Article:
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"Being admitted to the profession of veterinary medicine, I solemnly swear to use my scientific knowledge and skills for the benefit of society through the protection of animal health, the relief of animal suffering, the conservation of livestock resources, the promotion of public health and the advancement of medical knowledge.

I will practice my profession conscientiously, with dignity and in keeping with the principles of veterinary medical ethics.

I accept as a lifelong obligation the continual improvement of my professional knowledge and competence."


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PostPosted: Thu Feb 26, 2009 12:32 pm 
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There is a certain large corporation who is notorious for vaccinating for everything under the sun, but even they are coming around due to increased scrutiny and awareness. Most vaccines these days are valid for 3 years (some rabies vaccs are still 1 year). If you're still getting vaccines every year, ask your vet why. But remember that yearly wellness exams are still really, really important to your pet's health!! They age so much faster than we do, and even if your pet doesn't need a vaccine, he or she still needs to get checked out!


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PostPosted: Thu Feb 26, 2009 12:45 pm 
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Rohan wrote:
Wow. Sounds like you spent a shit load of cash on these dogs. I suggest going for a fish or a hampster next time.

Something happends to those, you can flush 'em down the toilet. No need for a vet.


It wasn't that much money. $310 total...which is a good price.
And it is worth it to lessen the chance of having teeth issues down the road...which can be very expensive.
Our dogs are in really good health for older dogs. I wouldn't want them to start having problems with their teeth, which needed a good cleaning.

On the bright side, their teeth look very good. :grin:

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PostPosted: Thu Feb 26, 2009 2:27 pm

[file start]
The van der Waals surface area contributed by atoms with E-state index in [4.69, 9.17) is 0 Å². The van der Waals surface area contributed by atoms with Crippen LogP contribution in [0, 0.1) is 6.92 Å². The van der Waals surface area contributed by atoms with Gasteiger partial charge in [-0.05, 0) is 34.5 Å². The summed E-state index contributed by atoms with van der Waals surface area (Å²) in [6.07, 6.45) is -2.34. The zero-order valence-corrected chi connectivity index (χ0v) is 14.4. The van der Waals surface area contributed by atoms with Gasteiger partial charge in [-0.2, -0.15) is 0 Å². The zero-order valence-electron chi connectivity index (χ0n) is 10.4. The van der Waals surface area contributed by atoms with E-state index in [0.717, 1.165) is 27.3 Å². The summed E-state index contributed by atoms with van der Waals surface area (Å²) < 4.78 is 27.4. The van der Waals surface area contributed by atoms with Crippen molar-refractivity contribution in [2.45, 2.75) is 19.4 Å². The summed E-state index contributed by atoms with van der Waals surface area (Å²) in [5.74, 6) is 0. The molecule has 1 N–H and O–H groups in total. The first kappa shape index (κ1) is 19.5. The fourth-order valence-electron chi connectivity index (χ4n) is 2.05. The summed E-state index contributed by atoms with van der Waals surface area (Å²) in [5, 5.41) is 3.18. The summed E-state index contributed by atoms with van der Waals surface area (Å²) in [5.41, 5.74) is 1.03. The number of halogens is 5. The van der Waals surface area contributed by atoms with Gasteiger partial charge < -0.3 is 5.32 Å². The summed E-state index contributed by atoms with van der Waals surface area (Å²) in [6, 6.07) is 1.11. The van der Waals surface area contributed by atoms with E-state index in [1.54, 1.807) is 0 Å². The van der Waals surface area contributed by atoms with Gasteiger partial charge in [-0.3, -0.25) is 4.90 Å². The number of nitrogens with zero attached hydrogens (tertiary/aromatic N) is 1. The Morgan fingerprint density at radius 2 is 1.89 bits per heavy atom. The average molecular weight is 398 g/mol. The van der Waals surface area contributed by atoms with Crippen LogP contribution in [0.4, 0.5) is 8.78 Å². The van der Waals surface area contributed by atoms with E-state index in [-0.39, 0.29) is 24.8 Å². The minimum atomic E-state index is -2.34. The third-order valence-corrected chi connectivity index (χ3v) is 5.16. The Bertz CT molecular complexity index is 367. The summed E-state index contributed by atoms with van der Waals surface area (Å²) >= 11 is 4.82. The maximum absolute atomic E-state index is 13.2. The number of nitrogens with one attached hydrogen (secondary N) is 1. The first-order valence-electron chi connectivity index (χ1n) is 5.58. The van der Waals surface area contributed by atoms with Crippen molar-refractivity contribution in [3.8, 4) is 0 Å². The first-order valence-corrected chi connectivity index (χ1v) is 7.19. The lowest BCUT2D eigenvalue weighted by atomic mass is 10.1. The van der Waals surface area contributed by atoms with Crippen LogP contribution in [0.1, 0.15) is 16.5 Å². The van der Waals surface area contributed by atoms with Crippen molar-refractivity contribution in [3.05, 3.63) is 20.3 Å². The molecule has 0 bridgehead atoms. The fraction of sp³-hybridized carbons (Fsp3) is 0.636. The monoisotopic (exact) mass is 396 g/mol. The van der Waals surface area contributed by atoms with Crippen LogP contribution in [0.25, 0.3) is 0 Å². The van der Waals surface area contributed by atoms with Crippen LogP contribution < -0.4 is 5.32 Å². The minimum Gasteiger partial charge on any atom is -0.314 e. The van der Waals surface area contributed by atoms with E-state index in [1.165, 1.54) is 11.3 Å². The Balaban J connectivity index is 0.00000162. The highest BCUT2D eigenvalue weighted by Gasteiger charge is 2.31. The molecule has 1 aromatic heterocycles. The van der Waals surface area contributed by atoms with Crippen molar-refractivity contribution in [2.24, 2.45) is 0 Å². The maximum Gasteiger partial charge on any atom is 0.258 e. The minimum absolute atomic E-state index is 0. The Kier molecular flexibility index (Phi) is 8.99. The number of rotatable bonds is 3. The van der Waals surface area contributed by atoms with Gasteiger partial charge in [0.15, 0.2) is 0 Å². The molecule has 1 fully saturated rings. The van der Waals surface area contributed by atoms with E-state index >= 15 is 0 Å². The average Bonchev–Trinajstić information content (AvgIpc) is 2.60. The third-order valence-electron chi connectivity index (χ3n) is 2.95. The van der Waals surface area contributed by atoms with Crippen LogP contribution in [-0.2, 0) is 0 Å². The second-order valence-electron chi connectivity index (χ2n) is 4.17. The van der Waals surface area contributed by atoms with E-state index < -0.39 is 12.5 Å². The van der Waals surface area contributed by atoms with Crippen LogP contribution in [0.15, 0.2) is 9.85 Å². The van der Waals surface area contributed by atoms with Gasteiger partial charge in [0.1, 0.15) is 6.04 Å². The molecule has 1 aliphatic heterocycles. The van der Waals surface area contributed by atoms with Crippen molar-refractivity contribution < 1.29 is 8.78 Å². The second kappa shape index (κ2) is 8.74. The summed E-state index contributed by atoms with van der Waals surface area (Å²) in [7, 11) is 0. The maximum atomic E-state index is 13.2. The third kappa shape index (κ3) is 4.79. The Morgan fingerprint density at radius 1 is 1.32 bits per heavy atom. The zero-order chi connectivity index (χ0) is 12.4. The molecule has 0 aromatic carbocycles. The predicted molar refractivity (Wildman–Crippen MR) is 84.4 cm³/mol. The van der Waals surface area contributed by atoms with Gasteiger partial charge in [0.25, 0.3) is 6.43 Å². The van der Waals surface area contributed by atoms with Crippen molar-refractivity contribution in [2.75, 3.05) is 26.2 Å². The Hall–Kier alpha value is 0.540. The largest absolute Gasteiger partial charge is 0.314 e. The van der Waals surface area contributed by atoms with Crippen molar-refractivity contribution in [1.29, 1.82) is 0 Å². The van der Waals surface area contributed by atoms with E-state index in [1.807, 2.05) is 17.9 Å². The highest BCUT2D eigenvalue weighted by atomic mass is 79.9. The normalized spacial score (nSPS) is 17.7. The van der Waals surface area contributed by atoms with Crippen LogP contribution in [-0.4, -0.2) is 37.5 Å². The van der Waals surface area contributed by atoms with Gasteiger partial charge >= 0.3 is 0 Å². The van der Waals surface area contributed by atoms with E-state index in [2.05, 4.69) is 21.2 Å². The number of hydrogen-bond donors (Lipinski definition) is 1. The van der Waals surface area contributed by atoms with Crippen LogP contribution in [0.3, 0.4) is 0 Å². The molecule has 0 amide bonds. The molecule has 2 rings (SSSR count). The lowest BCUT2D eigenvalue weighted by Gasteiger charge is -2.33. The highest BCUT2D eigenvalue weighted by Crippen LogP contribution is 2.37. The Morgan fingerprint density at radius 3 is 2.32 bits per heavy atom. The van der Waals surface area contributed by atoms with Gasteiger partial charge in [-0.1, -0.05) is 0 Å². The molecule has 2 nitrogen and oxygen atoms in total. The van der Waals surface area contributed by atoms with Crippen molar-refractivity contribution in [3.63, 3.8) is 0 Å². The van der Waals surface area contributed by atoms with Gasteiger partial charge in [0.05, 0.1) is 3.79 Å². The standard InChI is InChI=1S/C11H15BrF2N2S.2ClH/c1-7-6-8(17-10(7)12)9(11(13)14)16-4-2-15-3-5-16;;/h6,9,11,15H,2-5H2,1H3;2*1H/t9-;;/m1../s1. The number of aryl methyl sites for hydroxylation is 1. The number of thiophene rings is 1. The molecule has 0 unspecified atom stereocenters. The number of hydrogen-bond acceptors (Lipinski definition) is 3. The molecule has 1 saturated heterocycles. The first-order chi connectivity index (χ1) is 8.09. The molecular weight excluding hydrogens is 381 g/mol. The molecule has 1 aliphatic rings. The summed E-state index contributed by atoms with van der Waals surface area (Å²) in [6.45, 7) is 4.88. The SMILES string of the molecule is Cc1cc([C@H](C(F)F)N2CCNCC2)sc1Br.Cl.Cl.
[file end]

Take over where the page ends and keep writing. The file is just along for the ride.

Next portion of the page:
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$310? Dogs are more expensive than kids. :lol:

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PostPosted: Thu Feb 26, 2009 4:37 pm 
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OS wrote:
$310? Dogs are more expensive than kids. :lol:


They have to put them under to do the procedure...which is why it costs more. Believe me, that is a good price. A lot of places will charge that for one dog.

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PostPosted: Thu Feb 26, 2009 6:42 pm 
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cprice12 wrote:
Rohan wrote:
Wow. Sounds like you spent a shit load of cash on these dogs. I suggest going for a fish or a hampster next time.

Something happends to those, you can flush 'em down the toilet. No need for a vet.


It wasn't that much money. $310 total...which is a good price.
And it is worth it to lessen the chance of having teeth issues down the road...which can be very expensive.
Our dogs are in really good health for older dogs. I wouldn't want them to start having problems with their teeth, which needed a good cleaning.

On the bright side, their teeth look very good. :grin:

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PostPosted: Fri Feb 27, 2009 1:35 am 
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Dr_Blue wrote:
"Being admitted to the profession of veterinary medicine, I solemnly swear to use my scientific knowledge and skills for the benefit of society through the protection of animal health, the relief of animal suffering, the conservation of livestock resources, the promotion of public health and the advancement of medical knowledge.

I will practice my profession conscientiously, with dignity and in keeping with the principles of veterinary medical ethics.

I accept as a lifelong obligation the continual improvement of my professional knowledge and competence."


:plusplus: thanks Dr. Blue.

So in your opinion, would unnecessary vaccinations fall into conflict with this pledge?

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PostPosted: Fri Feb 27, 2009 11:38 am